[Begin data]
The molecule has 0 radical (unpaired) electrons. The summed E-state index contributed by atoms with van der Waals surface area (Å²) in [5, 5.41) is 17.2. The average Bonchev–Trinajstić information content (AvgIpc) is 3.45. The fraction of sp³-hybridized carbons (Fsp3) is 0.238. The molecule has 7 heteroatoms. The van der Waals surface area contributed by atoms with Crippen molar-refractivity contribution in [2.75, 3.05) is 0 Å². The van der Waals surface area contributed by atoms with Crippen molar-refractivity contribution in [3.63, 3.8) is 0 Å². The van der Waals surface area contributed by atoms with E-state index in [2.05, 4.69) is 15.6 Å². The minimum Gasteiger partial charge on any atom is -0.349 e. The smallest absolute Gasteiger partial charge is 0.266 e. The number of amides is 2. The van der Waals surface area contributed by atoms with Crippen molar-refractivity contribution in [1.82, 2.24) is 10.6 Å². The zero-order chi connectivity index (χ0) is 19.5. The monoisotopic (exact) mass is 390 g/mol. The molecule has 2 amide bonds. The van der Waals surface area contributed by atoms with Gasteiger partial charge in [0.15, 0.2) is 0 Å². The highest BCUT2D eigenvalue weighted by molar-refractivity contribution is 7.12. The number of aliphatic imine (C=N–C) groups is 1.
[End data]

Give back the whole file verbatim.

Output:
The molecule has 0 radical (unpaired) electrons. The summed E-state index contributed by atoms with van der Waals surface area (Å²) in [5, 5.41) is 17.2. The average Bonchev–Trinajstić information content (AvgIpc) is 3.45. The fraction of sp³-hybridized carbons (Fsp3) is 0.238. The molecule has 7 heteroatoms. The van der Waals surface area contributed by atoms with Crippen molar-refractivity contribution in [2.75, 3.05) is 0 Å². The van der Waals surface area contributed by atoms with Crippen molar-refractivity contribution in [3.63, 3.8) is 0 Å². The van der Waals surface area contributed by atoms with E-state index in [2.05, 4.69) is 15.6 Å². The minimum Gasteiger partial charge on any atom is -0.349 e. The smallest absolute Gasteiger partial charge is 0.266 e. The number of amides is 2. The van der Waals surface area contributed by atoms with Crippen molar-refractivity contribution in [1.82, 2.24) is 10.6 Å². The zero-order chi connectivity index (χ0) is 19.5. The monoisotopic (exact) mass is 390 g/mol. The molecule has 2 amide bonds. The van der Waals surface area contributed by atoms with Gasteiger partial charge in [0.15, 0.2) is 0 Å². The highest BCUT2D eigenvalue weighted by molar-refractivity contribution is 7.12. The number of aliphatic imine (C=N–C) groups is 1.